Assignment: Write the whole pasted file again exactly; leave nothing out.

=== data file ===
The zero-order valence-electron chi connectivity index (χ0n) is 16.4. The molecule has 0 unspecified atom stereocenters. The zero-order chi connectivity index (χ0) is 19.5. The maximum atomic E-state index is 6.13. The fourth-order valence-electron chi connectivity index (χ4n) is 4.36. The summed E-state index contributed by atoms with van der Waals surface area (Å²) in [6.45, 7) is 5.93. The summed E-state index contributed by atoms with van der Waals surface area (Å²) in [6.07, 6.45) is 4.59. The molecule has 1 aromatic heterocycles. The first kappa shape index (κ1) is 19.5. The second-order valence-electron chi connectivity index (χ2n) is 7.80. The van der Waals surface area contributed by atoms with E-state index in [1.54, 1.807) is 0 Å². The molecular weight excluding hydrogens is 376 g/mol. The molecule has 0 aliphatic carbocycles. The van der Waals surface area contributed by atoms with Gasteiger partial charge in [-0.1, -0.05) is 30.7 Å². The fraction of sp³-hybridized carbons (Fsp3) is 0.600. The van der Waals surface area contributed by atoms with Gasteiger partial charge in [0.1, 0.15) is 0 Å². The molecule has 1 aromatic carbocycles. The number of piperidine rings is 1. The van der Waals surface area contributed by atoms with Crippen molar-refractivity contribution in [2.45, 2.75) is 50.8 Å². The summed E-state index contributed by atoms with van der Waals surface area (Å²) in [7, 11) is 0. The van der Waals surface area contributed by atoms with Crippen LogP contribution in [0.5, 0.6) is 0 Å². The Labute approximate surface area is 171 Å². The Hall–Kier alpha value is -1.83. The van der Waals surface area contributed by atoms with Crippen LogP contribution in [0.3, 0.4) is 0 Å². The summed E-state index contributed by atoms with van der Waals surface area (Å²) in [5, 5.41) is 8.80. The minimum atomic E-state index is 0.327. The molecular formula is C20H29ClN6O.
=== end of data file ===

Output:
The zero-order valence-electron chi connectivity index (χ0n) is 16.4. The molecule has 0 unspecified atom stereocenters. The zero-order chi connectivity index (χ0) is 19.5. The maximum atomic E-state index is 6.13. The fourth-order valence-electron chi connectivity index (χ4n) is 4.36. The summed E-state index contributed by atoms with van der Waals surface area (Å²) in [6.45, 7) is 5.93. The summed E-state index contributed by atoms with van der Waals surface area (Å²) in [6.07, 6.45) is 4.59. The molecule has 1 aromatic heterocycles. The first kappa shape index (κ1) is 19.5. The second-order valence-electron chi connectivity index (χ2n) is 7.80. The van der Waals surface area contributed by atoms with E-state index in [1.54, 1.807) is 0 Å². The molecular weight excluding hydrogens is 376 g/mol. The molecule has 0 aliphatic carbocycles. The van der Waals surface area contributed by atoms with Gasteiger partial charge in [-0.1, -0.05) is 30.7 Å². The fraction of sp³-hybridized carbons (Fsp3) is 0.600. The van der Waals surface area contributed by atoms with Gasteiger partial charge in [0.1, 0.15) is 0 Å². The molecule has 1 aromatic carbocycles. The number of piperidine rings is 1. The van der Waals surface area contributed by atoms with Crippen molar-refractivity contribution in [2.45, 2.75) is 50.8 Å². The summed E-state index contributed by atoms with van der Waals surface area (Å²) in [7, 11) is 0. The van der Waals surface area contributed by atoms with Crippen LogP contribution in [0.5, 0.6) is 0 Å². The Labute approximate surface area is 171 Å². The Hall–Kier alpha value is -1.83. The van der Waals surface area contributed by atoms with Crippen LogP contribution in [0.3, 0.4) is 0 Å². The summed E-state index contributed by atoms with van der Waals surface area (Å²) in [5, 5.41) is 8.80. The minimum atomic E-state index is 0.327. The molecular formula is C20H29ClN6O.